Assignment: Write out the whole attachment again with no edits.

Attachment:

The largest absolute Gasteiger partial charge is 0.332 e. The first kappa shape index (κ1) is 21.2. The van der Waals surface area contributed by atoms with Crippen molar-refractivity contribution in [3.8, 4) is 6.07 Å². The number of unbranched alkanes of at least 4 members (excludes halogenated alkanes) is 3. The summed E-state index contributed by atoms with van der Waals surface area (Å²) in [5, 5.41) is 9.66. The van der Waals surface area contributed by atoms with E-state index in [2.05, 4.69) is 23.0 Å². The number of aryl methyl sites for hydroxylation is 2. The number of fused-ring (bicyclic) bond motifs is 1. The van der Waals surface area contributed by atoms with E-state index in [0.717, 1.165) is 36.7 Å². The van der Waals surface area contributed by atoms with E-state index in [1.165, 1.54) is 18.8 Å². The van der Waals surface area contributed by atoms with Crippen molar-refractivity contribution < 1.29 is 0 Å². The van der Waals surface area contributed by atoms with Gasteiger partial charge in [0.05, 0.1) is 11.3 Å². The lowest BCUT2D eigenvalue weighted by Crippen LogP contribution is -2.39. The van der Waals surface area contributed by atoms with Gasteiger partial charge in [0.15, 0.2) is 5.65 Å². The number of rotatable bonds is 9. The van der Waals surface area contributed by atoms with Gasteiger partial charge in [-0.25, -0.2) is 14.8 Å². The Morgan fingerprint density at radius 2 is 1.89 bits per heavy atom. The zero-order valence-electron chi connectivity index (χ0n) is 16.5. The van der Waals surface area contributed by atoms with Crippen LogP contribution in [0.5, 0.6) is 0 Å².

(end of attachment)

The largest absolute Gasteiger partial charge is 0.332 e. The first kappa shape index (κ1) is 21.2. The van der Waals surface area contributed by atoms with Crippen molar-refractivity contribution in [3.8, 4) is 6.07 Å². The number of unbranched alkanes of at least 4 members (excludes halogenated alkanes) is 3. The summed E-state index contributed by atoms with van der Waals surface area (Å²) in [5, 5.41) is 9.66. The van der Waals surface area contributed by atoms with E-state index in [2.05, 4.69) is 23.0 Å². The number of aryl methyl sites for hydroxylation is 2. The number of fused-ring (bicyclic) bond motifs is 1. The van der Waals surface area contributed by atoms with E-state index in [0.717, 1.165) is 36.7 Å². The van der Waals surface area contributed by atoms with E-state index in [1.165, 1.54) is 18.8 Å². The van der Waals surface area contributed by atoms with Crippen molar-refractivity contribution < 1.29 is 0 Å². The van der Waals surface area contributed by atoms with Gasteiger partial charge in [0.05, 0.1) is 11.3 Å². The lowest BCUT2D eigenvalue weighted by Crippen LogP contribution is -2.39. The van der Waals surface area contributed by atoms with Gasteiger partial charge in [0.15, 0.2) is 5.65 Å². The number of rotatable bonds is 9. The van der Waals surface area contributed by atoms with Gasteiger partial charge in [-0.25, -0.2) is 14.8 Å². The Morgan fingerprint density at radius 2 is 1.89 bits per heavy atom. The zero-order valence-electron chi connectivity index (χ0n) is 16.5. The van der Waals surface area contributed by atoms with Crippen LogP contribution in [0.5, 0.6) is 0 Å².